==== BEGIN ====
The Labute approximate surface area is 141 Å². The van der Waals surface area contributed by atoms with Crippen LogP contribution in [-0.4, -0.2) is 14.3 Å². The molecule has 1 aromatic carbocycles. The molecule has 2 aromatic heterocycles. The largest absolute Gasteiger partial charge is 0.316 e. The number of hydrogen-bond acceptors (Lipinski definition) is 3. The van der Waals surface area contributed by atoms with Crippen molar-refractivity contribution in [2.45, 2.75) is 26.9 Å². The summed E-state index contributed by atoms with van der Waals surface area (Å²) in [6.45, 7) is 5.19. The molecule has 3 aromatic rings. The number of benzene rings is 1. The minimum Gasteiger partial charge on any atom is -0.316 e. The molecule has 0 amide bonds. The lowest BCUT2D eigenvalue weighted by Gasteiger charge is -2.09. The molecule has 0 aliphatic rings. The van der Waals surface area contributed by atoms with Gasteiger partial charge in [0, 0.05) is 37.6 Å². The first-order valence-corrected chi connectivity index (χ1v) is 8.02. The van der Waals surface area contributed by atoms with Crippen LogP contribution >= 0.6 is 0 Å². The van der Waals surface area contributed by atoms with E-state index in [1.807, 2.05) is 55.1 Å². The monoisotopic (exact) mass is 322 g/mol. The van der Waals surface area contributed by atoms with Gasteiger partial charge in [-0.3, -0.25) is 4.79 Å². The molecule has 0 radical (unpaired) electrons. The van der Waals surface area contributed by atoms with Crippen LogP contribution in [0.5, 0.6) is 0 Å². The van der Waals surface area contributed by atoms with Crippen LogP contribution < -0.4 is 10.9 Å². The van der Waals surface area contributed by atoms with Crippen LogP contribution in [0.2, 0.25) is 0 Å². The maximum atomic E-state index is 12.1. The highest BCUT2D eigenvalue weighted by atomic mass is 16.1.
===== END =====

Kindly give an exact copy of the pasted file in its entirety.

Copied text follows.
The Labute approximate surface area is 141 Å². The van der Waals surface area contributed by atoms with Crippen LogP contribution in [-0.4, -0.2) is 14.3 Å². The molecule has 1 aromatic carbocycles. The molecule has 2 aromatic heterocycles. The largest absolute Gasteiger partial charge is 0.316 e. The number of hydrogen-bond acceptors (Lipinski definition) is 3. The van der Waals surface area contributed by atoms with Crippen molar-refractivity contribution in [2.45, 2.75) is 26.9 Å². The summed E-state index contributed by atoms with van der Waals surface area (Å²) in [6.45, 7) is 5.19. The molecule has 3 aromatic rings. The number of benzene rings is 1. The minimum Gasteiger partial charge on any atom is -0.316 e. The molecule has 0 amide bonds. The lowest BCUT2D eigenvalue weighted by Gasteiger charge is -2.09. The molecule has 0 aliphatic rings. The van der Waals surface area contributed by atoms with Gasteiger partial charge in [0, 0.05) is 37.6 Å². The first-order valence-corrected chi connectivity index (χ1v) is 8.02. The van der Waals surface area contributed by atoms with Crippen LogP contribution >= 0.6 is 0 Å². The van der Waals surface area contributed by atoms with E-state index in [1.807, 2.05) is 55.1 Å². The monoisotopic (exact) mass is 322 g/mol. The van der Waals surface area contributed by atoms with Gasteiger partial charge in [-0.3, -0.25) is 4.79 Å². The molecule has 0 radical (unpaired) electrons. The van der Waals surface area contributed by atoms with Crippen LogP contribution in [0.5, 0.6) is 0 Å². The van der Waals surface area contributed by atoms with Crippen LogP contribution < -0.4 is 10.9 Å². The van der Waals surface area contributed by atoms with Crippen LogP contribution in [0.2, 0.25) is 0 Å². The maximum atomic E-state index is 12.1. The highest BCUT2D eigenvalue weighted by atomic mass is 16.1.